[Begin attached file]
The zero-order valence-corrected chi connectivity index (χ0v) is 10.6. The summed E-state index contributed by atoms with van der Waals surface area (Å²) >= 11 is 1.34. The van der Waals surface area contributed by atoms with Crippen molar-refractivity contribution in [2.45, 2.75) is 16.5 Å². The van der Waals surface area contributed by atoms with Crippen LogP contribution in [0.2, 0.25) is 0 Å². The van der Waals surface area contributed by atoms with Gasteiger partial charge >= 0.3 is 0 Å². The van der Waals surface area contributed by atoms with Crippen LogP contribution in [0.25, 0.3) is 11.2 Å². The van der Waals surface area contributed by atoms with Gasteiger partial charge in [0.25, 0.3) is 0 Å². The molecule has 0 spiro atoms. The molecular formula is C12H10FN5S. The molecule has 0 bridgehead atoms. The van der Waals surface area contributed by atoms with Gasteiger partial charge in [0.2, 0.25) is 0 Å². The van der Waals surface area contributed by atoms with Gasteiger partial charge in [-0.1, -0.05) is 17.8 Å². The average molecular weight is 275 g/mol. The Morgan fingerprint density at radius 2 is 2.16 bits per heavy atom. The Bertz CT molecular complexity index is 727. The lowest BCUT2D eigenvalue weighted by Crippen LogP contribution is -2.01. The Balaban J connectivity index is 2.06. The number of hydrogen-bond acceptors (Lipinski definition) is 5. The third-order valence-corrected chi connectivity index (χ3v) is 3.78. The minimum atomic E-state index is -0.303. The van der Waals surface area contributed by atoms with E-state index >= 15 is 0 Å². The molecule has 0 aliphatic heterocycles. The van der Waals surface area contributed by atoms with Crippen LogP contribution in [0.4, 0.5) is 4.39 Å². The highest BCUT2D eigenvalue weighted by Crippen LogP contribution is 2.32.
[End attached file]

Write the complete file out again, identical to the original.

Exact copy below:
The zero-order valence-corrected chi connectivity index (χ0v) is 10.6. The summed E-state index contributed by atoms with van der Waals surface area (Å²) >= 11 is 1.34. The van der Waals surface area contributed by atoms with Crippen molar-refractivity contribution in [2.45, 2.75) is 16.5 Å². The van der Waals surface area contributed by atoms with Crippen LogP contribution in [0.2, 0.25) is 0 Å². The van der Waals surface area contributed by atoms with Gasteiger partial charge >= 0.3 is 0 Å². The van der Waals surface area contributed by atoms with Crippen LogP contribution in [0.25, 0.3) is 11.2 Å². The van der Waals surface area contributed by atoms with Gasteiger partial charge in [0.25, 0.3) is 0 Å². The molecule has 0 spiro atoms. The molecular formula is C12H10FN5S. The molecule has 0 bridgehead atoms. The van der Waals surface area contributed by atoms with Gasteiger partial charge in [0.2, 0.25) is 0 Å². The van der Waals surface area contributed by atoms with Gasteiger partial charge in [-0.1, -0.05) is 17.8 Å². The average molecular weight is 275 g/mol. The Morgan fingerprint density at radius 2 is 2.16 bits per heavy atom. The Bertz CT molecular complexity index is 727. The lowest BCUT2D eigenvalue weighted by Crippen LogP contribution is -2.01. The Balaban J connectivity index is 2.06. The number of hydrogen-bond acceptors (Lipinski definition) is 5. The third-order valence-corrected chi connectivity index (χ3v) is 3.78. The minimum atomic E-state index is -0.303. The van der Waals surface area contributed by atoms with E-state index >= 15 is 0 Å². The molecule has 0 aliphatic heterocycles. The van der Waals surface area contributed by atoms with Crippen LogP contribution in [0.4, 0.5) is 4.39 Å². The highest BCUT2D eigenvalue weighted by Crippen LogP contribution is 2.32.